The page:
Abstract of Journal Article -- December 2003
Duplex Screening for Asymptomatic Carotid Artery Disease in Hispanic Diabetic Patients Undergoing Lower Extremity Revascularization: Is It a Worthwhile Endeavor?
By W. Tracey Jones, MD; Boulos Toursarkissian, MD; Marcus Dayala, MD; Paula K. Shireman, MD; and John Schoolfield, MS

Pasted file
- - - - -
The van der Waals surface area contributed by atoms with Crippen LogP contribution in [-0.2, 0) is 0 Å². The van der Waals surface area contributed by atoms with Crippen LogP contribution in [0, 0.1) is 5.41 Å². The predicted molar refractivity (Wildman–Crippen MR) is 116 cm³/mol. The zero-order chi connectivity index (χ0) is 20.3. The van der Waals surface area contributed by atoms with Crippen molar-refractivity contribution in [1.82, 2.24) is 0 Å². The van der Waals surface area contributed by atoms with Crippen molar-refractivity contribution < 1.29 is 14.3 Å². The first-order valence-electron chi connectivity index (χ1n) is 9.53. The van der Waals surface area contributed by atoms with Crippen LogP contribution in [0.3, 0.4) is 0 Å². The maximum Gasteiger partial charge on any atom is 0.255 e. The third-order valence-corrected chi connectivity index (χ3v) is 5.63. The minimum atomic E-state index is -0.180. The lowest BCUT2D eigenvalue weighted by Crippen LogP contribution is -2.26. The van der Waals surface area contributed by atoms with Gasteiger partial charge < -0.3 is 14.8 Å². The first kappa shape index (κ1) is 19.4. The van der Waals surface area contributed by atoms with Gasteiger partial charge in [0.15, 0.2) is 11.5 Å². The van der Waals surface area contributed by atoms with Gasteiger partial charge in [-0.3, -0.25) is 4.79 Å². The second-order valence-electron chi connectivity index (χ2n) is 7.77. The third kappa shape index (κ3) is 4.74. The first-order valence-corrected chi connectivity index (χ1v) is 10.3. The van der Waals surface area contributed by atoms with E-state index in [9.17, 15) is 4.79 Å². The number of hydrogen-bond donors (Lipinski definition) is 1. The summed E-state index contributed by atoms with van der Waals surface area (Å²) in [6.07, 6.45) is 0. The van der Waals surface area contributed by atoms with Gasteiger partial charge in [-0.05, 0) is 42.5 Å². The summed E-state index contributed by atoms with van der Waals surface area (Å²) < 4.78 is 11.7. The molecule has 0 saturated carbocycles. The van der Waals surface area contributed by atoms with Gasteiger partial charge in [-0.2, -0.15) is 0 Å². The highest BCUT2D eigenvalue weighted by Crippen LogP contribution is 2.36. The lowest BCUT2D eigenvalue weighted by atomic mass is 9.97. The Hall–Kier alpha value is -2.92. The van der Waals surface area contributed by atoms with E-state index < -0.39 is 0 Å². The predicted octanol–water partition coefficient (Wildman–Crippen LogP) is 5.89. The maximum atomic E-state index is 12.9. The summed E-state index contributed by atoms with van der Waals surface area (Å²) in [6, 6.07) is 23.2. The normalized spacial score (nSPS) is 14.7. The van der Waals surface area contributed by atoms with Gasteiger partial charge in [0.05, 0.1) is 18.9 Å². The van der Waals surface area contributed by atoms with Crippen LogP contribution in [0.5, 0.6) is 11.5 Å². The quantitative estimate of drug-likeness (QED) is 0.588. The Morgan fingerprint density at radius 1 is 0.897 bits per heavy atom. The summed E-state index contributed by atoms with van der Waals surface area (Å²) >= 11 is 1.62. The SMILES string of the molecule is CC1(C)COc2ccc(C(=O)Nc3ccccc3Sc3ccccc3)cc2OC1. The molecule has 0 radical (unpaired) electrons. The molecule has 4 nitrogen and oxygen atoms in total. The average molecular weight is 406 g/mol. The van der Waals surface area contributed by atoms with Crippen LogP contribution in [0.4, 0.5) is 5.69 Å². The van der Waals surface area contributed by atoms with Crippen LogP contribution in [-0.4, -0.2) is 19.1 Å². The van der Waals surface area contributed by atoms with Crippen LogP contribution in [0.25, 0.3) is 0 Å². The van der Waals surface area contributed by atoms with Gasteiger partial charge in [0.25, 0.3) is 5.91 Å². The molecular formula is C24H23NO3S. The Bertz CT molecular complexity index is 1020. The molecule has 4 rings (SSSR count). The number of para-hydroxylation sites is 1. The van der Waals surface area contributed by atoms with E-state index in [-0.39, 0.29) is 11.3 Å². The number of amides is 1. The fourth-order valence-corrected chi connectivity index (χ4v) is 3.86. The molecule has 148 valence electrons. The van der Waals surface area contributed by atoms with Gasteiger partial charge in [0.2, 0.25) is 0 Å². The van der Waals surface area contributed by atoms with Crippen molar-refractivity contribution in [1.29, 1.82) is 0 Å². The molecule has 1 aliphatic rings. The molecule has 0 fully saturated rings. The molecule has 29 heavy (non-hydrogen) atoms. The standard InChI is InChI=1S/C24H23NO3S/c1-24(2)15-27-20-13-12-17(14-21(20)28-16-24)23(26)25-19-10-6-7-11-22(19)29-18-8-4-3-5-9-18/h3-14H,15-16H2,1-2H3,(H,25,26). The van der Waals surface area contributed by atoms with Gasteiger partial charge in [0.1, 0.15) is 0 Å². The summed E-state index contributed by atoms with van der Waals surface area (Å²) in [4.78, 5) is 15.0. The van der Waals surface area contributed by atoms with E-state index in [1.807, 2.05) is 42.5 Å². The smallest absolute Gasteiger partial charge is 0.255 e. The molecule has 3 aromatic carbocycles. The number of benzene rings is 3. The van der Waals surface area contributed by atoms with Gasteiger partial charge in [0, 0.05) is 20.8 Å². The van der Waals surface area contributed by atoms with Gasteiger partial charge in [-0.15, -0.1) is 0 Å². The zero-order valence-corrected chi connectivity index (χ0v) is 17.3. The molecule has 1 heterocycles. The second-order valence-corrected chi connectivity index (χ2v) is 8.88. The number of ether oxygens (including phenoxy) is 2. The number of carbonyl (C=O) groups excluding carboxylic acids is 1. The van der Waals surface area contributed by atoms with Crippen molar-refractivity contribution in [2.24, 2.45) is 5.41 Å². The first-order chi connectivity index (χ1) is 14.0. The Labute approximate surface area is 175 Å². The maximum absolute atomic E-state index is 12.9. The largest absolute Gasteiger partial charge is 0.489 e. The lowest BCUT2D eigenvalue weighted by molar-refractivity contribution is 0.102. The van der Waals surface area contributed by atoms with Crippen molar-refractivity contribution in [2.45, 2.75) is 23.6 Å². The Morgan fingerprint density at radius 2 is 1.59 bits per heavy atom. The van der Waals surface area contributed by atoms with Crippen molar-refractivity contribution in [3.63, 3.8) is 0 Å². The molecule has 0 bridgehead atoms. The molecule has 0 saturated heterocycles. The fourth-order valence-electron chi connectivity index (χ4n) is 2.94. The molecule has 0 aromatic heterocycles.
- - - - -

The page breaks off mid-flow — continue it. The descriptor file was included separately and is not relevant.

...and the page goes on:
Screening for carotid artery disease in patients with systemic manifestations of atherosclerosis (eg, peripheral vascular disease or coronary artery disease) has been recommended. We have been anecdotally impressed by what appears to be a unique atherosclerotic disease pattern in the Hispanic patient population of South Texas. To determine the prevalence of significant carotid artery disease in Hispanic patients with diabetes presenting with limb-threatening ischemia and to identify factors predictive of occurrence, we conducted a year-long prospective study of 92 consecutive patients undergoing infrainguinal bypass for limb salvage at The University of Texas Health Science Center in San Antonio. Peak systolic and end diastolic velocities in both internal carotid arteries were recorded by perioperative color duplex scanning. We found that the presence of a carotid artery stenosis did not correlate with any variables other than advanced age and presence of a bruit. Only 2 patients had a greater than 80% stenosis. We concluded that screening for carotid artery disease in diabetic Hispanics with critical lower extremity ischemia cannot be justified in younger patients. Even in patients older than 60 years, the presence of high-grade stenosis and, therefore, the need for carotid endarterectomy, is unlikely. However, screening in older patients is recommended to identify persons with moderate stenosis (peak systolic velocity greater than 175 cm/sec) whose disease is more likely to progress.
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